Increased Atypical Fracture Rate Associated With Bisphosphonate Treatment in Postmenopausal Asian Women

Researchers examine the association between duration of bisphosphonate treatment and risk of atypical femur fracture in postmenopausal women.

Based on the findings of several epidemiologic studies, investigators examined racial disparities associated with the risk of atypical femur fracture (AFF) in women receiving bisphosphonate treatment.1

The National Osteoporosis Foundation (NOF) recommends pharmacologic therapy for postmenopausal women with a history of fragility fracture or with osteoporosis based upon bone mineral density (BMD) measurement (T-score ≤ -2.5).2 Pharmacologic therapy is also recommended for the treatment of high-risk postmenopausal women with T-scores between -1.0 and -2.5.  Fracture risk is typically calculated using the World Health Organization (WHO) Fracture Risk Assessment Tool (FRAX) and is determined by a combination of BMD and clinical risk factors. Particular attention should be paid to treating women with a recent fracture, including hip fracture, as they are at high risk for a second fracture.  For most postmenopausal women without contraindication, bisphosphonates are considered first-line therapy. 

In a study published in the journal Bone, Lo and colleagues describe a higher rate of atypical fractures in Asian woman compared with white women.  Using data from Kaiser Permanente Northern California, the investigators examined 48,390 women aged 50 years and older (65.3% white, 17.1% Asian).  Study subjects were started on oral bisphosphonate therapy with alendronate (96.6%), risedronate, or ibandronate from 2002 through 2007 and followed for a median of 7.7 years to determine diaphyseal femur fracture outcomes.  Diaphyseal fractures were classified as atypical (AFF) or non-atypical (non-AFF) using the 2013 American Society for Bone and Mineral Research Task Force criteria.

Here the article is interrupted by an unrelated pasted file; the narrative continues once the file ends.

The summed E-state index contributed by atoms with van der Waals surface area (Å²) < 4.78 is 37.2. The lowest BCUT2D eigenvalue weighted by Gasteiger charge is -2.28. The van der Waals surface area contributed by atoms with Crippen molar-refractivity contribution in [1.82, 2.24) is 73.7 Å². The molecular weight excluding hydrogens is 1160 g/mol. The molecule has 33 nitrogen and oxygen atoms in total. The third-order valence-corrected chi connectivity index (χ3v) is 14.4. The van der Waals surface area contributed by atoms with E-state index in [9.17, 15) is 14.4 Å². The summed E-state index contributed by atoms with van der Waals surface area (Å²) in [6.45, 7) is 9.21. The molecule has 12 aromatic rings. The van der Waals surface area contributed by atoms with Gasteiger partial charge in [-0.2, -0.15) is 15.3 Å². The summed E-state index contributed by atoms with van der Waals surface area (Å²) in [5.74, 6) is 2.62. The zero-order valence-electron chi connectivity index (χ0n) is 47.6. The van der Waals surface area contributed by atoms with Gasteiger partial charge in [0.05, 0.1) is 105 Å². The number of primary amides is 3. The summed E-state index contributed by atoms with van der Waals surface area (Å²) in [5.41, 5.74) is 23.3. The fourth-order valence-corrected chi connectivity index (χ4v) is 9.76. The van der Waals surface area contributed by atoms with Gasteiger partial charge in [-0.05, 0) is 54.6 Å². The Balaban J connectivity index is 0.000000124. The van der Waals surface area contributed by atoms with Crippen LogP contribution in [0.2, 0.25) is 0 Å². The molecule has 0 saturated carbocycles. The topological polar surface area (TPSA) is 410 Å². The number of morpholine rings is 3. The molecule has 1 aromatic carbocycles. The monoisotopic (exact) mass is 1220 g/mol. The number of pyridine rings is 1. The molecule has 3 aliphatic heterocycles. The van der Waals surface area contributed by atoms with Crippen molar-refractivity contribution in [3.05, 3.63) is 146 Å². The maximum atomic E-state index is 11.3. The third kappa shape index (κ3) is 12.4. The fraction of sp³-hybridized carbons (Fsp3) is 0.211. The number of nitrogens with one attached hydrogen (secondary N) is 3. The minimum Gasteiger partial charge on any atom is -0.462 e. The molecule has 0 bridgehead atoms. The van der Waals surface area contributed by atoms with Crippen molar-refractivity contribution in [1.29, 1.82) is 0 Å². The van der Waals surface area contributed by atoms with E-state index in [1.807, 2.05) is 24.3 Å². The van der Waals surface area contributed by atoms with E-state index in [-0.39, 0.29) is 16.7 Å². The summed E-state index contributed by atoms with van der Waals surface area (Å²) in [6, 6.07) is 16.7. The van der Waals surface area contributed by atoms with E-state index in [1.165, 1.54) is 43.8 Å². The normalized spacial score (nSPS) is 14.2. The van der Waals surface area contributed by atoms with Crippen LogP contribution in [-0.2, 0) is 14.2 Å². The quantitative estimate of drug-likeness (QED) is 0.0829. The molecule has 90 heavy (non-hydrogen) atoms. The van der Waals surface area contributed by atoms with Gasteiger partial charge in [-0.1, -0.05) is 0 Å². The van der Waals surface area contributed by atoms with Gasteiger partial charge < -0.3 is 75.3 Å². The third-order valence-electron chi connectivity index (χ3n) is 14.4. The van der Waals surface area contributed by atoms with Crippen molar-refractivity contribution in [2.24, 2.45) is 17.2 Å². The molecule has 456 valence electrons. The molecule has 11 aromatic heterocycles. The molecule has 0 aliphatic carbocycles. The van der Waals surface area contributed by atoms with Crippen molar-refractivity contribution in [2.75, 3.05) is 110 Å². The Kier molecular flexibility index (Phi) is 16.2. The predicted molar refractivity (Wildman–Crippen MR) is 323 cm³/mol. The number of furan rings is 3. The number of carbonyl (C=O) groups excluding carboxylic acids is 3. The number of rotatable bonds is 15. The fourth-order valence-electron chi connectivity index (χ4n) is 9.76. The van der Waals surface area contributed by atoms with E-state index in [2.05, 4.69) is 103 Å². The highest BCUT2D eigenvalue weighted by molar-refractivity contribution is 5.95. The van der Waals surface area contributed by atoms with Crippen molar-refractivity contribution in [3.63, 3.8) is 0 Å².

The investigators identified an atypical fracture rate of 18.7 per 100,000 person-years overall. The age-adjusted relative hazard for AFF in Asian women compared to white women was 8.5 (95% confidence interval, 4.9-14.9), modestly reduced to 6.6 (3.7-11.5) after adjusting for duration and current use of bisphosphonate).  The study was limited by a relatively narrow geographical area from which study participants were recruited (all participants were from a northern California registry).  Additionally, the study did not specifically address the risk of AFF associated with continued bisphosphonate therapy.  The researchers advised that further studies should be conducted to determine if there is a true reduction in AFF risk with cessation of bisphosphonate treatment in Asian women.

Summary and Clinical Applicability

The rate of AFF was found to be 8-fold higher among Asian women compared with white women (64.2 vs 7.6 per 100,000 person-years).  This finding is clinically relevant as physicians can use this information to risk stratify those patients who are at higher risk for AFF and to direct diagnostic examination, as needed.


1. Lo J, Hui R, Grimsrud C, et al. The association of race/ethnicity and risk of atypical femur fracture among older women receiving oral bisphosphonate therapy. Bone. 2016; Jan 6. pii: S8756-3282(16)00003-X. doi: 10.1016/j.bone.2016.01.002. [Epub ahead of print]

2. National Osteoporosis Foundation. Clinician’s guide to prevention and treatment of osteoporosis.  Washington, DC: National Osteoporosis Foundation; 2010.